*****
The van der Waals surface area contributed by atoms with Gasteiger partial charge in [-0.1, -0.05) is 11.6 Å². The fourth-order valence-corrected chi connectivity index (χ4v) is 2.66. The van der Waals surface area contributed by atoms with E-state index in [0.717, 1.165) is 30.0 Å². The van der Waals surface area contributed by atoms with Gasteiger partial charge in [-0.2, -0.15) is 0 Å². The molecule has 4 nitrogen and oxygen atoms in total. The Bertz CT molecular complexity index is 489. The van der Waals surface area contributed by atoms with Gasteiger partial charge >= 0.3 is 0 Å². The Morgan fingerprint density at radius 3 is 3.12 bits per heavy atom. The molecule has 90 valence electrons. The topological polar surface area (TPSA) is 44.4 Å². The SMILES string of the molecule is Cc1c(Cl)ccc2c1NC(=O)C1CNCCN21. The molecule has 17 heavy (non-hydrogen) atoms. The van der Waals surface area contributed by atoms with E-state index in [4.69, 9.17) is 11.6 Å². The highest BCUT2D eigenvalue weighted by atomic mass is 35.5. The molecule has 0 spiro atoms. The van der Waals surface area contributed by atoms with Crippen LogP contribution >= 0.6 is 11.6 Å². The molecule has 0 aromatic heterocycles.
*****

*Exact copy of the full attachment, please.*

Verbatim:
The van der Waals surface area contributed by atoms with Gasteiger partial charge in [-0.1, -0.05) is 11.6 Å². The fourth-order valence-corrected chi connectivity index (χ4v) is 2.66. The van der Waals surface area contributed by atoms with E-state index in [0.717, 1.165) is 30.0 Å². The van der Waals surface area contributed by atoms with Gasteiger partial charge in [-0.2, -0.15) is 0 Å². The molecule has 4 nitrogen and oxygen atoms in total. The Bertz CT molecular complexity index is 489. The van der Waals surface area contributed by atoms with Gasteiger partial charge >= 0.3 is 0 Å². The Morgan fingerprint density at radius 3 is 3.12 bits per heavy atom. The molecule has 90 valence electrons. The topological polar surface area (TPSA) is 44.4 Å². The SMILES string of the molecule is Cc1c(Cl)ccc2c1NC(=O)C1CNCCN21. The molecule has 17 heavy (non-hydrogen) atoms. The van der Waals surface area contributed by atoms with E-state index in [4.69, 9.17) is 11.6 Å². The highest BCUT2D eigenvalue weighted by atomic mass is 35.5. The molecule has 0 spiro atoms. The van der Waals surface area contributed by atoms with Crippen LogP contribution >= 0.6 is 11.6 Å². The molecule has 0 aromatic heterocycles.